Gov. Abbott tells state agencies to develop standards to block ‘overtly sexual’ content in schools

On Monday, GOP Texas Gov. Greg Abbott directed state education officials to create statewide standards preventing certain material from being included in public school libraries. Abbott cited two memoirs about LGBTQ characters which included descriptions of sex and other graphic images.

Abbott’s directive followed an action taken by the Keller Independent School District that removed a book, Gender Queer: A Memoir by Maia Kobabe, from one of its high school libraries. Parents had raised concerns about the book’s graphic images; the novel also includes illustrations of oral sex and other sexual content as well as discussions related to hormone-blocking drugs and pronouns.

Just recently, Abbott told the Texas Association of School Boards to determine the extent to which “pornography or other inappropriate content” is present in public schools and to remove it if any is found. The association responded saying it had no authority to regulate the content, instead suggesting the governor turn his inquiry over to the Texas Education Agency or State Board of Education. 

His new initiative is directed towards the TEA, SBOE, and the Texas State Library and Archives Commission. On November 8, he wrote a letter to those agencies detailing concerns about library contents.

“As you are aware, a growing number of parents of Texas students are rightfully outraged about highly inappropriate books and other content in public school libraries,” he wrote. “The most disturbing cases include material that is clearly pornographic, which has absolutely no place in the Texas public education system.”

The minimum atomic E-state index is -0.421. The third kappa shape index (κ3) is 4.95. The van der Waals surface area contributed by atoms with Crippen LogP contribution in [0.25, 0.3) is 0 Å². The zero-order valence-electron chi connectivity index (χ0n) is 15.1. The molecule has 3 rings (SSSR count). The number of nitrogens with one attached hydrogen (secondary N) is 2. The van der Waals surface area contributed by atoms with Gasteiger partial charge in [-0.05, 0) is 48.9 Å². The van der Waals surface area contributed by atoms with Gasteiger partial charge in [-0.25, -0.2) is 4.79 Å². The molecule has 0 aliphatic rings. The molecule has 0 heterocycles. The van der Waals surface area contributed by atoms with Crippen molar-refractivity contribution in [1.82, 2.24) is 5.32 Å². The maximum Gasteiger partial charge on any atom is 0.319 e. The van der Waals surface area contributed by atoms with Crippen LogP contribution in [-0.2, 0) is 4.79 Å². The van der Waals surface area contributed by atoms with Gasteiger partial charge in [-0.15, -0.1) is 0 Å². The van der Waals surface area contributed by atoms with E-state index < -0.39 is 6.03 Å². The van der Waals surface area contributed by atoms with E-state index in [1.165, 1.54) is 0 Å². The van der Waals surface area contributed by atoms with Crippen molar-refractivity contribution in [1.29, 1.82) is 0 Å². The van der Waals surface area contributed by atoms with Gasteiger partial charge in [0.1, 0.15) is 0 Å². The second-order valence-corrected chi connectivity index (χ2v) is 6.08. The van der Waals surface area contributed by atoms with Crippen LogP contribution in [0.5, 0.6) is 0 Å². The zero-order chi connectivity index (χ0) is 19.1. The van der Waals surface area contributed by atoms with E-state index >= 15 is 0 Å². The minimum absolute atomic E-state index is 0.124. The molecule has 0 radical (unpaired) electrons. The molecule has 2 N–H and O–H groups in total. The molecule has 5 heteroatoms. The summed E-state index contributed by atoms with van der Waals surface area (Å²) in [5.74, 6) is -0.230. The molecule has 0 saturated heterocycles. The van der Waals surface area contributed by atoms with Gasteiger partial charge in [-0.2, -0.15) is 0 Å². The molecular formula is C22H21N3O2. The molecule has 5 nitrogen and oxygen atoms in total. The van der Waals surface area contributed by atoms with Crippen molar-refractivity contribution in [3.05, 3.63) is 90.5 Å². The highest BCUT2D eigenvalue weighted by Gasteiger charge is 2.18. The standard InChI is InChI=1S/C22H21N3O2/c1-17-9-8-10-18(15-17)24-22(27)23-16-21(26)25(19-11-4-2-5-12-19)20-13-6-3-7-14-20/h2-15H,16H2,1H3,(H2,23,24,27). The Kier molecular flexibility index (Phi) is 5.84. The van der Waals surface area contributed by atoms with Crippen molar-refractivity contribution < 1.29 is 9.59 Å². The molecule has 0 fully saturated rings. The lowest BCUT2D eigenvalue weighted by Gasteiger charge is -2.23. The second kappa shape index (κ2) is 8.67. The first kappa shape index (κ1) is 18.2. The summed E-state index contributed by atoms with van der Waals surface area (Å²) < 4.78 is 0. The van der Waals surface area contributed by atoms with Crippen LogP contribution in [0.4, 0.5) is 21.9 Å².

He mentioned another book entitled In the Dream House by Carmen Maria Machado, which he says “describes overtly sexual and pornographic acts.” Abbott wrote in his letter that the presence of pornography in schools is against the law as in the state, “it is illegal to provide pornography to anyone under the age of 18.”

Heads of the TEA and SBOE both said in statements later on Monday that they would work with each other to develop the standards as requested by Abbott. Kevin Ellis, SBOE chair, noted that Texas public school families “should have the reassurance that their children are not at risk of being confronted with pornographic and obscene material when they are in school.”

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